Sernova and Dr. Mark Poznansky, M.D., Ph.D., Associate Professor of Medicine at Harvard Medical School and Director of the Vaccine and Immunotherapy Center at Massachusetts General Hospital will collaborate on the project, with JDRF providing $150,000 USD in funding support. The collaboration will incorporate a proprietary local immune protectant technology within Sernova's novel Cell Pouch as a potential new treatment for patients with insulin-dependent diabetes.
"Sernova is pleased to be working with Dr. Poznansky, a world renowned expert in understanding and modulating molecular processes of the immune system for therapeutic uses, whose laboratory discovered the novel protectant technology and we are similarly pleased to be working with JDRF and to receive shared support for this work," said Dr. Philip Toleikis, President and CEO of Sernova Corp.
Islet transplantation represents a potentially durable cure for type 1 diabetes (T1D) by replacing the lost beta islet cells with new, functional insulin producing cells. Application of islet transplantation as a treatment for T1D is currently limited by a number of significant obstacles: a very limited availability of transplantable islets derived from human cadaveric donors, the immune destruction of the islets following transplantation and the need for an implantable, scalable and retrievable device for delivering therapeutic cells.
Sernova's patented Cell Pouch uses biocompatible polymers to develop, highly vascularized subcutaneous tissue chambers for the placement, survival and long term function of islets and other therapeutic cells. Over the past six years, Sernova's Cell Pouch has demonstrated an excellent safety profile and efficacy benefit in small and large animal models of disease and importantly, in humans with severe diabetes, islets transplanted into the Cell Pouch have been shown to become highly vascularized and able to produce their therapeutic product.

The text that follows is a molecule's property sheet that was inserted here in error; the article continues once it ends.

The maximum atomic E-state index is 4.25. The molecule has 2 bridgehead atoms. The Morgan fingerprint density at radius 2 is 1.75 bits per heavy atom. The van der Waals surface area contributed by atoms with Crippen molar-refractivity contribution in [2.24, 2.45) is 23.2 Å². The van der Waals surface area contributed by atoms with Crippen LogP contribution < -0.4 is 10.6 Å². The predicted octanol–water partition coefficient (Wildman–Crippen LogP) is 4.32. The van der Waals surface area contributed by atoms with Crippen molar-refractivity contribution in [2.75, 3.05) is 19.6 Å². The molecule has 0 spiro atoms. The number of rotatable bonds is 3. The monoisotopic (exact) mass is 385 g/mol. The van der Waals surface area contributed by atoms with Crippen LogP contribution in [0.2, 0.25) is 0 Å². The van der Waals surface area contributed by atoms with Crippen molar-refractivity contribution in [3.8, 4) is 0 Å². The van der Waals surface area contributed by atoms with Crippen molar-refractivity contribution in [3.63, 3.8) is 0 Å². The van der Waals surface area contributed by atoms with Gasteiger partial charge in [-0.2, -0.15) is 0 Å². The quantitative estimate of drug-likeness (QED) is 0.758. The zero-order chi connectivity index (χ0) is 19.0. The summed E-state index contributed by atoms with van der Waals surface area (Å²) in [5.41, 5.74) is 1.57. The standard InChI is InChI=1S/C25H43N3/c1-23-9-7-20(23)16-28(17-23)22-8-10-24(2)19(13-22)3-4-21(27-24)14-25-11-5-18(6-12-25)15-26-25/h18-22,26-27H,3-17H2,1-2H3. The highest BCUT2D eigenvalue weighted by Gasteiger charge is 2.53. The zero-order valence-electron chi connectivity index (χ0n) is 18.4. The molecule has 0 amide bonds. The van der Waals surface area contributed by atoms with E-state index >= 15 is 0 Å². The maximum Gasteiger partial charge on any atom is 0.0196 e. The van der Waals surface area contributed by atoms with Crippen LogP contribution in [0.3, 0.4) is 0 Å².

"Sernova's goal for the treatment of diabetes is to develop a product consisting of our prevascularized, human scaled Cell Pouch which creates an ideal environment for locally immune-protected therapeutic cells from a virtually unlimited source to treat all patients with insulin-dependent diabetes," added Dr. Toleikis.
"Our collaboration with Sernova is designed to address the obstacles of current portal vein islet transplantation by combining a proprietary local immune protectant for transplanted cells from a virtually unlimited source, within a biocompatible device that enhances microvessel formation and thereby oxygen supply to the graft," said Dr. Poznansky. He continued, "This combination is designed to unlock the potential of advanced therapeutic cell treatment that could meet the needs of the growing population of patients with diabetes."
"We see Sernova's approach to treating diabetes with its prevascularized implantable Cell Pouch? using virtually unlimited cell sources that are locally protected from the immune system as being directly aligned with the research emphasis of JDRF and look forward to the results from the collaboration with Dr. Poznansky," said Dr. Albert Hwa, JDRF's Director of Discovery Research.